My parents tried very hard to get me to like cricket when I was young. It was a universal failure; I just didn’t see the fun or appeal. After the religious experience known as the 2005 Ashes, I had to ask them why they’d kept this great game from me for so long.
I worked out in the 2013 English Cricket season I had attended 18 days of cricket, across the County Championship and international matches, and I succeeded in dragging my parents along to a few of them. Both are keen cricket fans from their youth, but my Dad had never attended a day of international cricket in his life. Our attempt to watch the second t20 between England and New Zealand at the Oval last May was rained off after two balls, so I guess that doesn’t count.
My Mum, from the sound of all the stories she’s told me, was quite the cricket fan in her youth. Attending teacher training college in Canterbury, she’d watch some iconic players at the St Lawrence Ground play for Kent (see scorecard photo), and once stopped her car at the side of the road whilst on holiday to listen as Derek Underwood bowled a particularly deadly spell for England on TMS. I once stayed up until 4am to watch Steven Finn not score a run for over an hour against New Zealand; I am truly my mother’s daughter.
Her experiences with test match cricket don’t fare so well, she’s had tickets for two test matches, at Lord’s and the Oval, and saw no play on either day due to weather (do you see a pattern emerging?) I hope all of this was made up for when we went along to the Women’s Ashes test at Wormsley and soon discovered just how hot an English summer in the countryside can get.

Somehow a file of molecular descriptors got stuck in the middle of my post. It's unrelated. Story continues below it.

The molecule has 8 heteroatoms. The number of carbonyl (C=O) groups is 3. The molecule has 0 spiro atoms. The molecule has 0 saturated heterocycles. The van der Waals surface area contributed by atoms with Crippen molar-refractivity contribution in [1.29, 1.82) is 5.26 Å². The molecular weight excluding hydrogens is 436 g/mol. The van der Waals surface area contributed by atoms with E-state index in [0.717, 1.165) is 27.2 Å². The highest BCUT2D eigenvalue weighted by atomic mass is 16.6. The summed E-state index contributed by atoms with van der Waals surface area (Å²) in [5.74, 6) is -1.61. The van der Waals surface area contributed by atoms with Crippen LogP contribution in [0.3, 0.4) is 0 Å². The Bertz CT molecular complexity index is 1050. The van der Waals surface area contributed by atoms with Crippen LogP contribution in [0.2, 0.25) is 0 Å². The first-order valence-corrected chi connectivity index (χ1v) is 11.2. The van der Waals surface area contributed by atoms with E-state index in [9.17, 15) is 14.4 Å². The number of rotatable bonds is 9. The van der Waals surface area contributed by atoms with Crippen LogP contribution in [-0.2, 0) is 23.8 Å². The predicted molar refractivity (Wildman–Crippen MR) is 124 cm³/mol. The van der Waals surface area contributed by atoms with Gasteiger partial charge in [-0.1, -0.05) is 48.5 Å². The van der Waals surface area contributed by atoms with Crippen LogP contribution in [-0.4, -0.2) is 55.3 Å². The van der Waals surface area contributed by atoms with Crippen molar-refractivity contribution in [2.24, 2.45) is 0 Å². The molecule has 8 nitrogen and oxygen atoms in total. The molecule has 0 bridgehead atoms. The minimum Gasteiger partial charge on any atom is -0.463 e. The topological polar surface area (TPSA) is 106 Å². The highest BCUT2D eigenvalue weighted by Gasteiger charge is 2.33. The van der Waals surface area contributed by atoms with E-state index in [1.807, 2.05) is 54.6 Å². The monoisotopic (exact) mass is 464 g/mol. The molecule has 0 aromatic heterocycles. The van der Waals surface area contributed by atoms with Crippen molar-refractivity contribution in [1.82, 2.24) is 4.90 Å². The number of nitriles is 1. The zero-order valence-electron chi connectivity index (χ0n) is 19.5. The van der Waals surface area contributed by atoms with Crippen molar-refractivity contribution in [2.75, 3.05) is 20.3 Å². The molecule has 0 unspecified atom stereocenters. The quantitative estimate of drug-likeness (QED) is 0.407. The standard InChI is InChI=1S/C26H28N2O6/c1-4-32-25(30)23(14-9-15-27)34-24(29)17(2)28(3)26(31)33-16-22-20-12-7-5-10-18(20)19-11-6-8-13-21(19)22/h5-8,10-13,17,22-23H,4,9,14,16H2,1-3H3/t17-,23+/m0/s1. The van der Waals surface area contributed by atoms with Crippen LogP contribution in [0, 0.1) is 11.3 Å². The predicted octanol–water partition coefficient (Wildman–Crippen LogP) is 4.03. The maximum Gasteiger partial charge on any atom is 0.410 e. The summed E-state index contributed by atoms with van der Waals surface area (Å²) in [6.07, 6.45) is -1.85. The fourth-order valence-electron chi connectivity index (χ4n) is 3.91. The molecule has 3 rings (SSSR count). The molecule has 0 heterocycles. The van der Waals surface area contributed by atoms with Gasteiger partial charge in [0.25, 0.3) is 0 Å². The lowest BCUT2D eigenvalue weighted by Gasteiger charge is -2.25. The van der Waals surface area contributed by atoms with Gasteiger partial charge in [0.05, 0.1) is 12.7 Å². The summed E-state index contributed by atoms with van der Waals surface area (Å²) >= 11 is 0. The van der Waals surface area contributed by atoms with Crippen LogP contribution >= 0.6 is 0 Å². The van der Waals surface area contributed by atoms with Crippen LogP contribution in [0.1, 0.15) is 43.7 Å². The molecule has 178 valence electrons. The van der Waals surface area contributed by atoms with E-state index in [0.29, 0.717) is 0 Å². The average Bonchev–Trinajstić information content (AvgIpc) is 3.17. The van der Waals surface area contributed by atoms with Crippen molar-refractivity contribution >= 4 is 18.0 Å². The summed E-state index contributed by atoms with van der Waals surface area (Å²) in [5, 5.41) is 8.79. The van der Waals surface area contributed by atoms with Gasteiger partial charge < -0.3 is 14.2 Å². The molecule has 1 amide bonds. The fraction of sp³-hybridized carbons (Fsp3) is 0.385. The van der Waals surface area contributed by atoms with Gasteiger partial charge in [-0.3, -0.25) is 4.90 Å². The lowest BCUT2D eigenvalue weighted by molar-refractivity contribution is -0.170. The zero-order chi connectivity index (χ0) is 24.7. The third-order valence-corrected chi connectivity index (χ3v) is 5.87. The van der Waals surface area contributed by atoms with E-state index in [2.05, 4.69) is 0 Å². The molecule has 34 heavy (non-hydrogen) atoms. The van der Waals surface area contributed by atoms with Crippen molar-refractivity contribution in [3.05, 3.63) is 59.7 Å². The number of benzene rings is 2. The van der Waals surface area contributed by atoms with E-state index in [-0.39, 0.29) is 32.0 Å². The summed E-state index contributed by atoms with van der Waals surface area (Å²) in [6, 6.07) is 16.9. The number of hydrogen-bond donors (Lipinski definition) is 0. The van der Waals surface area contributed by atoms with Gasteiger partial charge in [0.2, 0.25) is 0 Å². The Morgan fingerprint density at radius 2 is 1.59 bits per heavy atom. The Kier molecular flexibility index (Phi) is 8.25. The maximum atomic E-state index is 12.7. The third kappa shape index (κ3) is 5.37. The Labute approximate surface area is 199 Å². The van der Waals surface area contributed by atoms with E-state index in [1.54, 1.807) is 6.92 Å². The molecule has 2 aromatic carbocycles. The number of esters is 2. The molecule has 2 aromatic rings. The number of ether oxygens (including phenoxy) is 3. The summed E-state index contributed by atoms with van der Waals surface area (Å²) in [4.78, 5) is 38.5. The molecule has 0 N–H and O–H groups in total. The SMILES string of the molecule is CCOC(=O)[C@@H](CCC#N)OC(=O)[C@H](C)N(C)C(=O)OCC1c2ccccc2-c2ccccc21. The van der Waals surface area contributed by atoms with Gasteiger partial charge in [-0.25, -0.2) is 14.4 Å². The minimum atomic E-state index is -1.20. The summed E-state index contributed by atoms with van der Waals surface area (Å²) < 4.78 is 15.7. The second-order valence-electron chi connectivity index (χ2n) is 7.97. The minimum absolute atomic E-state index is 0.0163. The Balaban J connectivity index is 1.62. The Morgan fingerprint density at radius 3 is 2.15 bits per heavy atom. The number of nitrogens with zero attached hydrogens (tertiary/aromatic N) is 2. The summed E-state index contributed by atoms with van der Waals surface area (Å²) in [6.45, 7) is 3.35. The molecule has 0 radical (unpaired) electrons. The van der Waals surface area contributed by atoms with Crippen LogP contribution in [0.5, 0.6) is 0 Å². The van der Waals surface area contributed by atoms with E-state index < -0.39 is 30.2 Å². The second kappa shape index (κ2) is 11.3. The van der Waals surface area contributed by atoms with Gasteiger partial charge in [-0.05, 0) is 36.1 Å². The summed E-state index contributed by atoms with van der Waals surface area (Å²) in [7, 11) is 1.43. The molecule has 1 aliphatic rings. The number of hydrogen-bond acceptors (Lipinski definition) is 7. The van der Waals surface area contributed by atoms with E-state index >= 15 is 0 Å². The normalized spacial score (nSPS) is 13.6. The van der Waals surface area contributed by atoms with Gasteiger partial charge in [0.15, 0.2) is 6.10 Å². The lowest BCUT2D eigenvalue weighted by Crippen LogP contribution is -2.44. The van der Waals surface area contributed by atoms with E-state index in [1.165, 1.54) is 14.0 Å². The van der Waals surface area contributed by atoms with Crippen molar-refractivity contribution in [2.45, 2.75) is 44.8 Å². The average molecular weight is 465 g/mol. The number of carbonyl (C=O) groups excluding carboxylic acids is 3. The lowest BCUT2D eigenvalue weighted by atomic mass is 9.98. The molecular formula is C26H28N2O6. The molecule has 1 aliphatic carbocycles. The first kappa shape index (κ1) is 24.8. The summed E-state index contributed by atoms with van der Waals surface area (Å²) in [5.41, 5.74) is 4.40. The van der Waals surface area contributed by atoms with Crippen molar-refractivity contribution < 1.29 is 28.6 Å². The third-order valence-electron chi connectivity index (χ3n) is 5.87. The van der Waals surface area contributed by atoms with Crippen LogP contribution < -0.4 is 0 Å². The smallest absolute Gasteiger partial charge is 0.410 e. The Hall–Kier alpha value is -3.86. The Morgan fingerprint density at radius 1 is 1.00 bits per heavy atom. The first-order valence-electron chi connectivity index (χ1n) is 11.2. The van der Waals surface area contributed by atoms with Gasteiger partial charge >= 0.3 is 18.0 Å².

I also succeeded, just once, this summer to get my parents along to a day of county cricket. I won two complimentary tickets to a Middlesex home fixture at Lord’s during the latter part of the summer. Since I’m a Middlesex member and get free entry anyway, I gave them to my parents and they came along and watched a not particularly thrilling day of Somerset batting, diligently filling out their hot-off-the-press scorecard in neat and tidy handwriting and partaking in a pie for lunch from the bar.
We whole-heartedly support and watch sport. As I’m writing this, on New Years Day 2014, my Mum is watching the Four Hills Ski Jumping competition on TV (don’t ask, just don’t) having switched on the box this morning to watch the Sydney Thunder play the Melbourne Stars in the Big Bash t20 League from Australia. When our terrestrial TV signal got so bad that the Channel 4 cricket coverage looked like it was being broadcast from the Arctic tundra, we bought Sky and never looked back. Sport means an awful lot to us in this house.
My family really are the reason why I love and still love this sport, and a defining memory of what it means to this family comes at the end of the 2009 Ashes. We were sat in the living room, with Sky on the TV and TMS on the radio when the final wicket fell at the Oval and we’d won the Ashes. Amidst the cheering and applauding, my Dad stood up and calmly walked to the kitchen and returned a few moments later with a bottle of bubbly and three glasses, and said “I think we deserve this”.